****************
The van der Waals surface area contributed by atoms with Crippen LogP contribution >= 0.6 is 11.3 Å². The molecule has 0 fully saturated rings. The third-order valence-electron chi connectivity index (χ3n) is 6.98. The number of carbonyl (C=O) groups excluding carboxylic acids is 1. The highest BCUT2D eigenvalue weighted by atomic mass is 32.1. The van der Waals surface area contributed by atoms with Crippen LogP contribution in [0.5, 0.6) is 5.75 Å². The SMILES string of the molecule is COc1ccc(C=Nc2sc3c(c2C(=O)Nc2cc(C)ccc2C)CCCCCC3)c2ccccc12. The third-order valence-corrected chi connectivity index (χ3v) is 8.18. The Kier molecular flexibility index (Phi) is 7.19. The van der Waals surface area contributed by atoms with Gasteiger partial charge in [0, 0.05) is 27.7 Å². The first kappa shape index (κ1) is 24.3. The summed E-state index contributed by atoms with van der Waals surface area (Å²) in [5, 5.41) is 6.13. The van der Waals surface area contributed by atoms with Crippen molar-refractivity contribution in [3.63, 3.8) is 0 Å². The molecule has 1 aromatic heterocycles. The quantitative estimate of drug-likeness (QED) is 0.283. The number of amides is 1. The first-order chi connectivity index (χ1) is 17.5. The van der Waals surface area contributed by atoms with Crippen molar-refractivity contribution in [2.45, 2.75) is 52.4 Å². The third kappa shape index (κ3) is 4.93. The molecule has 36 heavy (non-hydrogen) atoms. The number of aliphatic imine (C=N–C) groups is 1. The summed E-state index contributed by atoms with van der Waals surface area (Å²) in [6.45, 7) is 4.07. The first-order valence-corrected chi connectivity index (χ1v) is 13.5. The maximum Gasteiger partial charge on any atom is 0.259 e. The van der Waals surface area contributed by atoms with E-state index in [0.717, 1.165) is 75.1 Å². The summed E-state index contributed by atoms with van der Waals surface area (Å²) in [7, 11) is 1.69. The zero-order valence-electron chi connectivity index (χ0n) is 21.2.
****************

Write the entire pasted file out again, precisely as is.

The van der Waals surface area contributed by atoms with Crippen LogP contribution >= 0.6 is 11.3 Å². The molecule has 0 fully saturated rings. The third-order valence-electron chi connectivity index (χ3n) is 6.98. The number of carbonyl (C=O) groups excluding carboxylic acids is 1. The highest BCUT2D eigenvalue weighted by atomic mass is 32.1. The van der Waals surface area contributed by atoms with Crippen LogP contribution in [0.5, 0.6) is 5.75 Å². The SMILES string of the molecule is COc1ccc(C=Nc2sc3c(c2C(=O)Nc2cc(C)ccc2C)CCCCCC3)c2ccccc12. The third-order valence-corrected chi connectivity index (χ3v) is 8.18. The Kier molecular flexibility index (Phi) is 7.19. The van der Waals surface area contributed by atoms with Gasteiger partial charge in [0, 0.05) is 27.7 Å². The first kappa shape index (κ1) is 24.3. The summed E-state index contributed by atoms with van der Waals surface area (Å²) in [5, 5.41) is 6.13. The van der Waals surface area contributed by atoms with Crippen molar-refractivity contribution in [3.63, 3.8) is 0 Å². The molecule has 1 aromatic heterocycles. The quantitative estimate of drug-likeness (QED) is 0.283. The number of amides is 1. The first-order chi connectivity index (χ1) is 17.5. The van der Waals surface area contributed by atoms with Crippen molar-refractivity contribution in [2.45, 2.75) is 52.4 Å². The third kappa shape index (κ3) is 4.93. The molecule has 36 heavy (non-hydrogen) atoms. The number of aliphatic imine (C=N–C) groups is 1. The summed E-state index contributed by atoms with van der Waals surface area (Å²) in [6.45, 7) is 4.07. The first-order valence-corrected chi connectivity index (χ1v) is 13.5. The maximum Gasteiger partial charge on any atom is 0.259 e. The van der Waals surface area contributed by atoms with E-state index in [0.717, 1.165) is 75.1 Å². The summed E-state index contributed by atoms with van der Waals surface area (Å²) in [7, 11) is 1.69. The zero-order valence-electron chi connectivity index (χ0n) is 21.2.